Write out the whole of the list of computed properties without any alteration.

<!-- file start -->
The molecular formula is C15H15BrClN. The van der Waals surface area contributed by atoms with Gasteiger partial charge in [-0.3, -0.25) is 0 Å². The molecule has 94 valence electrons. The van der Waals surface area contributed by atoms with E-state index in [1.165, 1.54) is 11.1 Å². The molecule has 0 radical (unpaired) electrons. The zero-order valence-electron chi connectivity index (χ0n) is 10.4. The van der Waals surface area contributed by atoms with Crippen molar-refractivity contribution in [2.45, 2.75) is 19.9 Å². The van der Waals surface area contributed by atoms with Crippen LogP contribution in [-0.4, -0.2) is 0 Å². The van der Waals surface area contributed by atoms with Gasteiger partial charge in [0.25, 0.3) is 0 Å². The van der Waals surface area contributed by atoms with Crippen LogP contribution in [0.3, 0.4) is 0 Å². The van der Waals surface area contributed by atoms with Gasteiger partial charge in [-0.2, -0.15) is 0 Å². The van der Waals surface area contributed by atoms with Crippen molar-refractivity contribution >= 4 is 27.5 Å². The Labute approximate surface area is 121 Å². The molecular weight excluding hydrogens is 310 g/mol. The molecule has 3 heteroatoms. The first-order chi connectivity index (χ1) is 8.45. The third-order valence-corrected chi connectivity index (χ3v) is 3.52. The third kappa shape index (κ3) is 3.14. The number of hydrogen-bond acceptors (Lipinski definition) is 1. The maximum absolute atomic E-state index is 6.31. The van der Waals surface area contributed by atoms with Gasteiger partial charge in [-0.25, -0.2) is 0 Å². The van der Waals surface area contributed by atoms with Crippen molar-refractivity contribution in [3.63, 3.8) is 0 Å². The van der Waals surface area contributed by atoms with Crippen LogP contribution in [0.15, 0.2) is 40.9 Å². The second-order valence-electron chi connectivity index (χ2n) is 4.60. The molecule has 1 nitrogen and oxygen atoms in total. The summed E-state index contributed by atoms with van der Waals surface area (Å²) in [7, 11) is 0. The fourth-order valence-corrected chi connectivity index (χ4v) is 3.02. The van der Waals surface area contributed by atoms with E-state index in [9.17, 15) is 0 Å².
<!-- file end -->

The molecular formula is C15H15BrClN. The van der Waals surface area contributed by atoms with Gasteiger partial charge in [-0.3, -0.25) is 0 Å². The molecule has 94 valence electrons. The van der Waals surface area contributed by atoms with E-state index in [1.165, 1.54) is 11.1 Å². The molecule has 0 radical (unpaired) electrons. The zero-order valence-electron chi connectivity index (χ0n) is 10.4. The van der Waals surface area contributed by atoms with Crippen molar-refractivity contribution in [2.45, 2.75) is 19.9 Å². The van der Waals surface area contributed by atoms with Crippen LogP contribution in [-0.4, -0.2) is 0 Å². The van der Waals surface area contributed by atoms with Gasteiger partial charge in [0.25, 0.3) is 0 Å². The van der Waals surface area contributed by atoms with Crippen LogP contribution in [0.3, 0.4) is 0 Å². The van der Waals surface area contributed by atoms with Gasteiger partial charge in [-0.2, -0.15) is 0 Å². The van der Waals surface area contributed by atoms with Crippen molar-refractivity contribution >= 4 is 27.5 Å². The Labute approximate surface area is 121 Å². The molecular weight excluding hydrogens is 310 g/mol. The molecule has 3 heteroatoms. The first-order chi connectivity index (χ1) is 8.45. The third-order valence-corrected chi connectivity index (χ3v) is 3.52. The third kappa shape index (κ3) is 3.14. The number of hydrogen-bond acceptors (Lipinski definition) is 1. The maximum absolute atomic E-state index is 6.31. The van der Waals surface area contributed by atoms with Gasteiger partial charge in [-0.25, -0.2) is 0 Å². The van der Waals surface area contributed by atoms with Crippen molar-refractivity contribution in [3.63, 3.8) is 0 Å². The van der Waals surface area contributed by atoms with Crippen LogP contribution in [0.15, 0.2) is 40.9 Å². The second-order valence-electron chi connectivity index (χ2n) is 4.60. The molecule has 1 nitrogen and oxygen atoms in total. The summed E-state index contributed by atoms with van der Waals surface area (Å²) in [7, 11) is 0. The fourth-order valence-corrected chi connectivity index (χ4v) is 3.02. The van der Waals surface area contributed by atoms with E-state index in [9.17, 15) is 0 Å².